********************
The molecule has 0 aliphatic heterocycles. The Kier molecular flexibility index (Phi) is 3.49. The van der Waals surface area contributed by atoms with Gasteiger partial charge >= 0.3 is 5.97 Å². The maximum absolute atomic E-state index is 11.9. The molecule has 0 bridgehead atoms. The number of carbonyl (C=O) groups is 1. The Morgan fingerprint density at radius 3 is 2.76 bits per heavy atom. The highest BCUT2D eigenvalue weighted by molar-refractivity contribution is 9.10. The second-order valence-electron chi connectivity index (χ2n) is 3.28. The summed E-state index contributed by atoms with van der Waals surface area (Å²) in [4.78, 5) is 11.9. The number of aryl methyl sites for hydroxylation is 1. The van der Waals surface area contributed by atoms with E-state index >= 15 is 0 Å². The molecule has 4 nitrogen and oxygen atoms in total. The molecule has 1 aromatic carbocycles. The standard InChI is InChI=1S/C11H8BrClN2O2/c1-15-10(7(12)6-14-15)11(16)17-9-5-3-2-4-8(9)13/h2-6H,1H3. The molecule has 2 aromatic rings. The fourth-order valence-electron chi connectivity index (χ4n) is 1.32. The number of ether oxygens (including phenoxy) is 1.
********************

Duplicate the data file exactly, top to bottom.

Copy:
The molecule has 0 aliphatic heterocycles. The Kier molecular flexibility index (Phi) is 3.49. The van der Waals surface area contributed by atoms with Gasteiger partial charge >= 0.3 is 5.97 Å². The maximum absolute atomic E-state index is 11.9. The molecule has 0 bridgehead atoms. The number of carbonyl (C=O) groups is 1. The Morgan fingerprint density at radius 3 is 2.76 bits per heavy atom. The highest BCUT2D eigenvalue weighted by molar-refractivity contribution is 9.10. The second-order valence-electron chi connectivity index (χ2n) is 3.28. The summed E-state index contributed by atoms with van der Waals surface area (Å²) in [4.78, 5) is 11.9. The number of aryl methyl sites for hydroxylation is 1. The van der Waals surface area contributed by atoms with E-state index >= 15 is 0 Å². The molecule has 4 nitrogen and oxygen atoms in total. The molecule has 1 aromatic carbocycles. The standard InChI is InChI=1S/C11H8BrClN2O2/c1-15-10(7(12)6-14-15)11(16)17-9-5-3-2-4-8(9)13/h2-6H,1H3. The molecule has 2 aromatic rings. The fourth-order valence-electron chi connectivity index (χ4n) is 1.32. The number of ether oxygens (including phenoxy) is 1.